More than 17 years after US troops entered Afghanistan and overthrew the Taliban, that country is still in a state of disarray. In just the past 48 hours, at least 20 Afghan police officers were killed in a Taliban ambush, a US special forces officer was killed, three American soldiers were killed in a bomb blast, and the Afghan government announced that it may delay the upcoming presidential election.
Tuesday's weekly series is False Profits-A Weekly Look at Wall Street and Corporate Capitalism with Daniel Sankey. Financial policy analyst Daniel Sankey joins the show.
A journalists group, Reporters Committee for Freedom of the Press, has filed a federal motion asking that all documents related to a pending indictment of Julian Assange in the Eastern District of Virginia be unsealed. Federal prosecutors oppose the motion and say that a recent leak that seemed to indicate that a secret indictment already exists, was inadvertent and should not be construed as confirmation. Judge Leonie Brinkema, who reserves all national security cases for herself, will make a decision. Brian and John speak with Suzie Dawson. She is an activist and the president of the Internet Party of New Zealand.
The Guardian is reporting today that Paul Manafort held secret meetings with Julian Assange in the Ecuadorian Embassy in London in 2013, 2015, and 2016. Manafort calls the report "100 percent false" and Wikileaks said there is literally nothing true about it. Meanwhile, the Special Counsel's office says that Manafort has violated the terms of his plea deal by continually lying to investigators and should be sentenced to prison immediately. Coleen Rowley, a former FBI special agent who in 2002 was named Time Magazine person of the year along with two other whistleblowers, and Daniel Lazare, a journalist and author of three books-"The Frozen Republic," "The Velvet Coup," and "America's Undeclared War," joins the show.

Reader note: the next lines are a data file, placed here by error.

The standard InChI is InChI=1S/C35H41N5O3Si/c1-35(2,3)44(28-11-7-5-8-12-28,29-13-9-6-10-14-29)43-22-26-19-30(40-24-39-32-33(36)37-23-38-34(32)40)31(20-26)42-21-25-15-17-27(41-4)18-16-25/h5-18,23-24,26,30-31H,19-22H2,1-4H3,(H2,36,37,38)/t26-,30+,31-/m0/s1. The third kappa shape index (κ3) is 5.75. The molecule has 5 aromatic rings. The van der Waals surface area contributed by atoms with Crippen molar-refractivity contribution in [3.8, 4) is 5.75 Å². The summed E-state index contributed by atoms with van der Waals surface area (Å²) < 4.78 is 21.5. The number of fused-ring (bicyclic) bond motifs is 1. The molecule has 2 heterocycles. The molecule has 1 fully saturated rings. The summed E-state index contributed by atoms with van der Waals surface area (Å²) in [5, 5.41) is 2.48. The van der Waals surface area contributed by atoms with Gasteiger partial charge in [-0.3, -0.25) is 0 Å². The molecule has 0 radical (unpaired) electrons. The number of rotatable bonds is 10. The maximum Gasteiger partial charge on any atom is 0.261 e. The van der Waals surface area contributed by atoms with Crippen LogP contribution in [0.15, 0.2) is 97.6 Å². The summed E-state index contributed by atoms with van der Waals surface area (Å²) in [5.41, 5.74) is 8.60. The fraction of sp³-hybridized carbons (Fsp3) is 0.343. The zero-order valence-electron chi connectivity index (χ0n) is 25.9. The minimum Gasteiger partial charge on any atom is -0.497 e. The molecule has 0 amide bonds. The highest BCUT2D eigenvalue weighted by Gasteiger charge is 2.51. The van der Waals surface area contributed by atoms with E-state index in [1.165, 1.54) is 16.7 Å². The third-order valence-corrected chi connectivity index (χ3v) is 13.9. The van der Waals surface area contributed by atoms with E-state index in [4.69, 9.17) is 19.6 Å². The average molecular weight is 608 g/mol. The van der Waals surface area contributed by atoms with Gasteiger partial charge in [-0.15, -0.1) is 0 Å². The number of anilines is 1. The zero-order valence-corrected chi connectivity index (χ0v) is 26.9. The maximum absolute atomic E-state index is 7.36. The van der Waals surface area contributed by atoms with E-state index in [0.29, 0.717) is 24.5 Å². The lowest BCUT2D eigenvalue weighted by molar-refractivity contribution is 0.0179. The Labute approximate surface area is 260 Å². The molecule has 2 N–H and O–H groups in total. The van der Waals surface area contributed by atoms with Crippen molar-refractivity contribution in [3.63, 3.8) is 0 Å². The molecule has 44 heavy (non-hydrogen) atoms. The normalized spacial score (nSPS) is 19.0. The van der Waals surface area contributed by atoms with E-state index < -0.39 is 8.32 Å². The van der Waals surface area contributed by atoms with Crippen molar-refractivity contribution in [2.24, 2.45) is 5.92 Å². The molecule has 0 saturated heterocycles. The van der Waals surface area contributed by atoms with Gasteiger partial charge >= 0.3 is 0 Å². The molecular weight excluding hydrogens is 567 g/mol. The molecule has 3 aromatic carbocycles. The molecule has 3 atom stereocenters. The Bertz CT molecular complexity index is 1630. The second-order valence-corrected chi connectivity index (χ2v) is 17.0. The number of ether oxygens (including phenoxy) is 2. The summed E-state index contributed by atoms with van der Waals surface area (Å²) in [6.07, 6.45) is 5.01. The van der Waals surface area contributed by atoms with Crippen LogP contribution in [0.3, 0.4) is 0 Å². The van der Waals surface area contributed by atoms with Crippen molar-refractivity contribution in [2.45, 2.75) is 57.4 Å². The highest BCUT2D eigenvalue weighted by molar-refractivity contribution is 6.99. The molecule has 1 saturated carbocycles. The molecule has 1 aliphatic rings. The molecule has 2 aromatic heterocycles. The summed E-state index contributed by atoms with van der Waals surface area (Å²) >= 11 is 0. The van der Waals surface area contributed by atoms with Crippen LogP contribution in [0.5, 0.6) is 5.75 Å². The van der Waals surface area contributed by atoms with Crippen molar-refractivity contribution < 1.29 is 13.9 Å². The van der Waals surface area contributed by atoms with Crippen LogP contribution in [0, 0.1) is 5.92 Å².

Nikki Haley, the U.S. ambassador to the United Nations, accused Russia on Monday of taking "outlaw actions" against Ukrainian ships in an incident at sea this weekend and vowed that sanctions punishing Russia's annexation of Crimea would continue. Haley said, "outlaw actions like this one continue to make an improvement in US-Russia relation impossible… "The United States will maintain its Crimea-related sanctions against Russia. Indeed, further Russian escalation of this kind will only make matters worse." Donald Trump's comments however struck a different tone from Haley's. Mark Sleboda, an international relations and security analyst, joins Brian and John.
The Mississippi Senate race will be decided in a runoff election today that pits former Congressman and Agriculture Secretary Mike Espy against incumbent Republican Senator Cindy Hyde-Smith. Hyde-Smith has found herself at the center of controversy recently over her previous support of Confederate symbols and monuments. Espy is the strongest possible Democrat to challenge Hyde-Smith, but polls show that the Republicans will keep the seat. Ted Rall, an award-winning editorial cartoonist and columnist whose work is at www.rall.com, joins the show.
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